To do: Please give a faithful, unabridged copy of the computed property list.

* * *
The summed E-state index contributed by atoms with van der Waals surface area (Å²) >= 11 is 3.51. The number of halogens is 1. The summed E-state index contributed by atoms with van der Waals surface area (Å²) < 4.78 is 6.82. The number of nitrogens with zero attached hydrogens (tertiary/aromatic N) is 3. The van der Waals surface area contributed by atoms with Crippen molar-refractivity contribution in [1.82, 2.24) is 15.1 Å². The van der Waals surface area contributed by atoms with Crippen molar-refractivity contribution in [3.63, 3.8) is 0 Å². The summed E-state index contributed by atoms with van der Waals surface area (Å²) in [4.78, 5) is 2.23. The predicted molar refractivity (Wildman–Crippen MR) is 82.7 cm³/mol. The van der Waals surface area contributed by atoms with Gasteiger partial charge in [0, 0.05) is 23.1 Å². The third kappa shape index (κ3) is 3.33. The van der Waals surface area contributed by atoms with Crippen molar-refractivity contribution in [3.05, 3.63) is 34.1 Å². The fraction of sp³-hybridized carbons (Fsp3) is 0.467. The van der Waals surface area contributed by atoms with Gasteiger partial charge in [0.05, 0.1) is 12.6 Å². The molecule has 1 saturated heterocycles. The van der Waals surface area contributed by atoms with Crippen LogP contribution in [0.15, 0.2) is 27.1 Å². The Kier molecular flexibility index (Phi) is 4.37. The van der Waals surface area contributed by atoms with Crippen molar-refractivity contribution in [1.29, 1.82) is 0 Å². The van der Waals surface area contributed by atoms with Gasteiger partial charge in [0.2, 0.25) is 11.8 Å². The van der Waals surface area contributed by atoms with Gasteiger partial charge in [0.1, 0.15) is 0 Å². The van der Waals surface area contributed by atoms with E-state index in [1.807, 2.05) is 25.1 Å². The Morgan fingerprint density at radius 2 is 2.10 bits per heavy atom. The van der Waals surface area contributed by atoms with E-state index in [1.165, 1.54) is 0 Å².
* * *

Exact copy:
The summed E-state index contributed by atoms with van der Waals surface area (Å²) >= 11 is 3.51. The number of halogens is 1. The summed E-state index contributed by atoms with van der Waals surface area (Å²) < 4.78 is 6.82. The number of nitrogens with zero attached hydrogens (tertiary/aromatic N) is 3. The van der Waals surface area contributed by atoms with Crippen molar-refractivity contribution in [1.82, 2.24) is 15.1 Å². The van der Waals surface area contributed by atoms with Crippen molar-refractivity contribution in [3.63, 3.8) is 0 Å². The summed E-state index contributed by atoms with van der Waals surface area (Å²) in [4.78, 5) is 2.23. The predicted molar refractivity (Wildman–Crippen MR) is 82.7 cm³/mol. The van der Waals surface area contributed by atoms with Gasteiger partial charge in [0, 0.05) is 23.1 Å². The third kappa shape index (κ3) is 3.33. The van der Waals surface area contributed by atoms with Crippen molar-refractivity contribution in [3.05, 3.63) is 34.1 Å². The fraction of sp³-hybridized carbons (Fsp3) is 0.467. The van der Waals surface area contributed by atoms with Gasteiger partial charge in [0.05, 0.1) is 12.6 Å². The molecule has 1 saturated heterocycles. The van der Waals surface area contributed by atoms with Crippen LogP contribution in [0.15, 0.2) is 27.1 Å². The Kier molecular flexibility index (Phi) is 4.37. The van der Waals surface area contributed by atoms with Crippen molar-refractivity contribution in [1.29, 1.82) is 0 Å². The van der Waals surface area contributed by atoms with Gasteiger partial charge in [0.2, 0.25) is 11.8 Å². The van der Waals surface area contributed by atoms with Gasteiger partial charge in [0.1, 0.15) is 0 Å². The van der Waals surface area contributed by atoms with E-state index in [1.807, 2.05) is 25.1 Å². The Morgan fingerprint density at radius 2 is 2.10 bits per heavy atom. The van der Waals surface area contributed by atoms with E-state index in [1.165, 1.54) is 0 Å².